Back in the Stone Age, artists incorporated their handprints into cave-paintings. Since then, painters and printmakers have evolved into two different animals, with separate museum departments and everything. Now, 150 years after the first time painting was declared “extinct” and a half-century after fine artists resumed drawing on rocks (lithography), many Chicago artists are finding that an alliance of the two mediums is once again the best way to deal with our ever-complicating habitat.
Printmaking techniques allow artists to literally build space in layers, creating narratives that jump all over the place and happen all at the same time. The work featured in this round up doesn’t center on the painter’s obsession with capturing the light nor the printer’s purpose of replication. These three Chicago-based, mixed media artists have all found printmaking techniques to be an essential component of imagery that reflects our mixed-up world.
Wyatt Grant creates paintings and prints, or rather paintings-slash-prints, that are deeply rooted in process, although not a process necessarily familiar to painters or printmakers. Similar to Kiki Smith’s early fiber installations with screen-print, Grant burns images onto silk screens, or carves wood blocks, in order to use their components as a way to intuitively construct images on fabric. Falling Tree (2010) is a seventy-layer (!) screen-print on canvas, in an ironic edition of two. The piece commanded attention in Spill, an undergraduate painting show at SAIC’s Betty Rymer Gallery. “When I submitted it to the show they thought it was a painting, then it ended up being the only print in the show,” muses Grant. “Print has a lot of advantages to me as a painter because it allows me to communicate the working process…. I find the limitations of having components that are carved into wood or burned into a screen very stimulating. It’s like you have these circumstances and then you just start moving them around and solving problems as they arise. It’s not as negotiable as painting,” he says. Grant likes to think of using a picture plane or landscape as a container for different content, remarking that his images keep in mind his own generation and their five-minute attention spans. By dividing the space into a grid and printing layer upon layer, his process produces a scene within a scene in the same image.
Kim Laurel similarly employs printmaking as another way to extend and alter her own hand. She is attracted to printmaking techniques for the unique tones it can produce as opposed to the to the capacity for replication. Laurel views her small-scale works on paper as ‘tiny worlds,’ which are shrouded in conceptually dense stratospheres. This sort of spherical layering seems to perfectly describe the structure of Laurel’s work, “I like to build and layer,” she says, “Vintage found images are integrated into my work along with my own. Mythology, history, science and literature fuel my imagery,” says Laurel. In terms of printmaking techniques, Laurel prefers multiple-pass monoprinting, which is in itself a gray area between painting and printmaking. “With multiple-pass monoprinting I work with the ghost image on the plate and build off of it with various prints in work at the same time. One print may go through the press 10 times or more. Each finished piece is unique, but carries a common core matrix. I get all these components together after they are dry and address them again on the board in my studio. Some I let stand, others I tear apart and incorporate into other works and some are a base to be enhanced intact,” says Laurel.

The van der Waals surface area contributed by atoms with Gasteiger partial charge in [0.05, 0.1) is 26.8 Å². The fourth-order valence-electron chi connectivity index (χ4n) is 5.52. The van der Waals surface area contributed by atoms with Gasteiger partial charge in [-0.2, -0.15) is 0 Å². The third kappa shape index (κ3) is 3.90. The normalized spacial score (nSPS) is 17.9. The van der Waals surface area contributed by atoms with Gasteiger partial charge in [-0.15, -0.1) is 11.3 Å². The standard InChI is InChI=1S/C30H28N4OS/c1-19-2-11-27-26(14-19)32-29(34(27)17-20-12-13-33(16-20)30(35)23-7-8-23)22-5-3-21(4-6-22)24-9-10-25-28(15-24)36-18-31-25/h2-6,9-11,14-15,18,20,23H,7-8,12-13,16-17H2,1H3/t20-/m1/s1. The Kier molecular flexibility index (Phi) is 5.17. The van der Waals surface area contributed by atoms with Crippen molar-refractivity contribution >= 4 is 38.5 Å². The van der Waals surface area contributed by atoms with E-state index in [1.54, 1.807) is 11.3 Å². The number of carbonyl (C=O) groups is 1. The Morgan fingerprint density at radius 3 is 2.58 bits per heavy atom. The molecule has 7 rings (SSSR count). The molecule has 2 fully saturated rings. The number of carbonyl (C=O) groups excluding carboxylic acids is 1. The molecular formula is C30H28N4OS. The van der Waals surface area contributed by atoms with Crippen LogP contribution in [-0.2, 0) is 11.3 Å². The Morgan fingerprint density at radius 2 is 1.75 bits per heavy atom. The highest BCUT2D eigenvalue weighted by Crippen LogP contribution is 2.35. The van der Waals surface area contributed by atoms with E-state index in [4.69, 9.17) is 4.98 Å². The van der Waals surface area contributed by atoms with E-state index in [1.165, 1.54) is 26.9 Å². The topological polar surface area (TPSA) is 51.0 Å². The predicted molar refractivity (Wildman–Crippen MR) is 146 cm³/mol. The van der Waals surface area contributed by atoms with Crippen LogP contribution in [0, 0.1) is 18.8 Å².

Alex Chitty utilizes drawing, collage, painting, intaglio etching, woodblock, and screen-printing in the construction of sublime, enigmatic and pseudo-scientific worlds. “Much of my work deals with failed attempts at discovering what our place is in the order of things,” she says, “I use Xeroxes, magazines, and images from printed books, preferably books meant to catalog and fully describe a certain aspect of the world, like Birds of Europe, Microwave Cooking, or The Natural History of South America and Macramé.” Printmaking provides a way of mark making that is very relevant to this scientific model of searching and experimentation. “The printmaking process requires a dyslexic-thinking; a stripping-down and analysis of pictures into layers, colors, parts and pieces before putting all the fragments back together into a whole again. This mindset mirrors the processes involved in making my drawings,” she says. Chitty compares herself to a musician choosing a specific instrument to fulfill a specific sound, through printmaking techniques “I only use them when and where it makes sense, instead of just making prints because I like doing it- because I’m fascinated with the process and history of the medium.”